Detail of the arbitration and the ‘prelim rejection’ letter, exchanged between the Premier League and Newcastle United, now being in the public domain, due to the win in getting the High Court judgement released, has also drilled down on possible rejection reasoning.

It was deemed by the judge the only issue, paraphrasing here, raised by the PL was they thought the KSA state should be named as a director. The club refuted that.

This is the battleground the arbitration will be fought on. Not on piracy, human rights, allegations of MBS-sanctioned assassination squads, top six fears.

On whether KSA should be a director or not, and whether they can exert control over NUFC through their links to PIF, as per the strict wording of the PL handbook.

That info going public shuts off a lot of potential fail arguments – and I am sure this was something the club were keen to achieve.

Does relegation kill the deal – or will hopes live on?

PCP Capital Partners still want to buy Newcastle, even if the club drop out of the division. The whole thing becomes a lot more complicated, of course, but they want to see this one out.

The Reubens, too, are on that boat.

PIF is up for debate, but it has not been ruled out that they would press ahead with a deal, even though, to me, it goes against one of their key aims for buying the club. They want to be part of ‘Brand Premier League’, for obvious reasons.

The elephant in the room on this one is Ashley.

Would he accept a Championship price for Newcastle United? I'd have to say it’s unlikely.

Why would he drop at least £100m off his asking price when, like seasons before, he can interest free loan £30m (ish) for a season to see if the club bounce straight back? The logic is flawed, but all of Ashley’s Newcastle ones are.

If United did get back to the PL in a season he’d be back valuing the club over £300m. He’s held on for nearly 14 years, what’s another 12 months?

The only major question mark with my theory, and this is a theory by the way, is why would he spend north of £5m, which is a fair estimate of costs to date, on QCs to fight, and keep fighting, when United are teetering on the brink of the bottom three?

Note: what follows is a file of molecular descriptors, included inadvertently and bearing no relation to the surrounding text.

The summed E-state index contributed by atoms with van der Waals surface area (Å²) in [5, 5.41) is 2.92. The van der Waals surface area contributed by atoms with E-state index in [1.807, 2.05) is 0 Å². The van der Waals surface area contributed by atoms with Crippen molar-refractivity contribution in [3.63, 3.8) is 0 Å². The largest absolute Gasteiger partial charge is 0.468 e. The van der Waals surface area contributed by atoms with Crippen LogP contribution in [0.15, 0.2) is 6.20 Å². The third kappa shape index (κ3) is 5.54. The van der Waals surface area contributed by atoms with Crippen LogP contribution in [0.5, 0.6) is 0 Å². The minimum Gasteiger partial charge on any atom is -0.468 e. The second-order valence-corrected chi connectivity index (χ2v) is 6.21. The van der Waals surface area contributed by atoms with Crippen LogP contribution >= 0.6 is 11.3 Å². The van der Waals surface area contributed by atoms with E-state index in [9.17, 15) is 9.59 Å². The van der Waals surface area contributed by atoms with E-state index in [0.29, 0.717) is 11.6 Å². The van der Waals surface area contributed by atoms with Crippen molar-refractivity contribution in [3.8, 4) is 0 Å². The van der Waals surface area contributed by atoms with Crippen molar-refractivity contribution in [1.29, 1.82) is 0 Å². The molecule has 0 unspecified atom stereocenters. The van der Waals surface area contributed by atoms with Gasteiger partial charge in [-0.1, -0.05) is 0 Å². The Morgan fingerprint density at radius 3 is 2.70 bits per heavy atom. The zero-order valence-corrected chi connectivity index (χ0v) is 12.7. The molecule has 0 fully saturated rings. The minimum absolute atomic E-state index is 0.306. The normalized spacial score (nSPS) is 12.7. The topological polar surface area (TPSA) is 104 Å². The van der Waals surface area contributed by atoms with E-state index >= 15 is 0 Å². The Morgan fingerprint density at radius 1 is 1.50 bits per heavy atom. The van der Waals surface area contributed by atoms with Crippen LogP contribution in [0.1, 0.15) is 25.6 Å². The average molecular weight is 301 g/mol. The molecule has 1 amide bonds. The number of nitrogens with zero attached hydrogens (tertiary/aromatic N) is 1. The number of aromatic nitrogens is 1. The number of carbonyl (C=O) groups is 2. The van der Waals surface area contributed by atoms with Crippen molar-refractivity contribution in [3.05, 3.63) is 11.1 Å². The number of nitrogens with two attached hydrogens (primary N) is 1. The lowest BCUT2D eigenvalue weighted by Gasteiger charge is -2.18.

Do you believe Newcastle United will be relegated?

Friday night will be the biggest indicator at the direction United are heading.

They could not ask for a better platform, all things, including injury adversity, considered.

They play a mid-table team, at home, who’ve won once in five and get to strike first, ahead of their relegation rivals, who play later in the weekend.

This is a massive opportunity. Don’t take it and I’d think it looks like they’re accelerating towards the second tier. Win and it lays down a marker to other drop battlers. Draw and it’s a nervous wait again.

Whatever happens, United’s run of two wins in 18 is relegation form. They need to arrest the decline – and fast.

Is Steve Bruce safe in his job or is he close to the chop?

For now, he’s safe.

That won’t make sense to a lot of people reading this but what does make sense about Ashley, Justin Barnes and Lee Charnley’s decision-making on Tyneside?Lose on Friday and drop into the bottom three and it could sharpen minds among the aforementioned trio but I wouldn’t bank on it.

Some say it is too late to change – it isn’t.

Every game is winnable between now and the end of the season, not just a select few. Fulham have proven that at Liverpool.

But mindsets have to change. And so too, probably, does the manager.